exploring my ptsd.

28Mar16

Last year, I had a traumatic medical experience. It is only now that I am realizing how the trauma is affecting me mentally — affecting my quality of life. I hadn’t realized until recently that I had literally developed post-traumatic stress disorder as a result.

I may have written about it here — I can’t recall. Last July (it was a week before my trip to the Balkans, in fact) I had a bad migraine that would not resolve itself at home or at Urgent Care. They sent me to the ER.

I’m used to IVs and medications (10 surgeries over my lifetime, after all) but what happened at that visit changed my life forever… I was given Reglan, which is a stomach motility drug that is used off-label for pain (or maybe more officially? I don’t touch the stuff anymore). I could’ve sworn that I’d had it during my hospital visits for my abdominal surgeries with no ill effects.

Immediately after IV push, I felt a chilling sensation all around my neck and throat… and I had no airway for what felt like 15 seconds. (It was probably shorter than that, but trauma changes the passage of time.) My throat relaxed (so, it was a spasm and not an immediate allergic reaction) and I could breathe again, but my heart immediately started racing once the nurses left the room. They didn’t seem to worry, given that my O2 sat was OK — but “just take deep breaths” was far from comforting advice at the time. Somehow, I was able to calm down.

Then, I lay there on the hospital bed and underwent uncontrollable spasms everywhere. My husband got the nurse, and I could hardly talk to her, since my mouth and jaw were spasming. “Oh, they’ll eventually go away in a while…” as my body writhed uncontrollably. I finally convinced them to give me some xanax. (I have not been back to this hospital since. Their customer service was lacking, to say the least.)

And then, the nurses explain that it was a nervous system reaction that about 5% of the population has to the medication (yep, not allergic), that it often doesn’t happen on first exposure, and that when I get this drug again, I know what to expect.

!!!!

Seriously?!?!?!? Who in their right minds after going through THAT would even consider that drug again? No, I didn’t die, but I sure as hell thought I was going to. And – I have an unpredictable nervous system disorder…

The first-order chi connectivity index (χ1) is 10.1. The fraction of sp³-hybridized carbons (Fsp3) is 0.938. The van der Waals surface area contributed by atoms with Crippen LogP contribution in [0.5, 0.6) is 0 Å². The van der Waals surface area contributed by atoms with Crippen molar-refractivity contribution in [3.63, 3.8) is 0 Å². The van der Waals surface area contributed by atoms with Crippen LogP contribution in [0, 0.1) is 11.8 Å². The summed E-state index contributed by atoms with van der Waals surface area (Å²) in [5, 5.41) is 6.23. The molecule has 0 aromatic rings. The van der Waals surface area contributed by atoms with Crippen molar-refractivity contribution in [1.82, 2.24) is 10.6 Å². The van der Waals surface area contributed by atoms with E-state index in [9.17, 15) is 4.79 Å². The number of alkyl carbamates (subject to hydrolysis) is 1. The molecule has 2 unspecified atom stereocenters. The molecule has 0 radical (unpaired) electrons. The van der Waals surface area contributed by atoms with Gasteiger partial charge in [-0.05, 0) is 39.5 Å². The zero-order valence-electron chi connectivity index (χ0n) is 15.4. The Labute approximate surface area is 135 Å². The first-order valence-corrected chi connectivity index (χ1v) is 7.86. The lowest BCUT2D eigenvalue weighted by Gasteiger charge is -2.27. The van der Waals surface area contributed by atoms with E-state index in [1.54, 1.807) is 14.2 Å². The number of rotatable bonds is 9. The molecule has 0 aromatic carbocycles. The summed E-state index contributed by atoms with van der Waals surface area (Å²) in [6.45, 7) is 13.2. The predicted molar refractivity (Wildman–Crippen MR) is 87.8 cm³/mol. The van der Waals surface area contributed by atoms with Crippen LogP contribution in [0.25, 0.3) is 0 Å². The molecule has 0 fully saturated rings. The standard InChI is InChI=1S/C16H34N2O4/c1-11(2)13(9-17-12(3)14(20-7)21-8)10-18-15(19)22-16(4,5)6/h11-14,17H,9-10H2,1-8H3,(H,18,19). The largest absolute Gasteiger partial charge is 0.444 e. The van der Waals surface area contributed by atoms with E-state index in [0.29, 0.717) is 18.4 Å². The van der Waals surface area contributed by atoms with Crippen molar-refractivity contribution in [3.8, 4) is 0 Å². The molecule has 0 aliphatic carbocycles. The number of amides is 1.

**

Anyway…

Moving forward, moving on from there (the worst thing is that my headache didn’t even entirely resolve!): toward the end of last year, I had a stomach flareup and needed IV fluids. No big deal, right? Just saline. But… when they started the saline drip — cold saline — I felt that cold sensation up my neck, as it filled my carotid artery. It wasn’t the same as that dreadful day, but similar enough that I had my eye on the tech the whole time. “It’s just saline…” they kept saying. And I freaked out. Not enough to pull the IV, but I was tense the entire time I was getting fluids.

At that point, I thought I might have a problem. But I didn’t address it.

Earlier this year, I had neurologists try to prescribe me new preventives for my migraines. Before I even filled the prescription, I spent hours on The Google doing my research about interactions, potential side effects, wondering if this thing would kill me.

And the only one I filled was the Cymbalta, last week, after admitting my anxiety/PTSD to my doctor. (I figured it was time for me to take baby steps.)

The good news is that when needles take fluids out of me (e.g. blood draw), I’m totally fine. It’s the fluid going into me — a foreign feeling, systemically — that scares the bejeezus out of me. And considering all of the neuro meds I pump into myself, as well as having experienced a bad reaction, I understandably wig out.

I am in the process of making an appointment with a counselor about all of this. It’s hard for science-brain to wrap around counseling, because even though it’s nice for someone to say “there there, I understand, I support you” — that doesn’t help me when push comes to shove. It will be interesting to see what steps I physically have to take to overcome this.

And, with the passage of more time, the more the memory fades. The first few months, I could remember every split second of the reaction… and less so, now.

Thanks for “listening”. 🙂

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One Response to “exploring my ptsd.”

  1. 1 Steve Yool

    Dear Brooke, I am sorry for your PTSD. I understand; after the horrific car accident in 1976 I could not go near the SF Bay Area. My PTSD has waned, but I still get occasional flashbacks, amplified by my MVP symptoms. I’ve found talk therapy useful but, also, take a little L-theanine sometimes (careful not to take too much, since as you likely know it lowers blood pressure in addition to reducing anxiety). I find that the 4-7-8 breathing helps me. Take care. ❤


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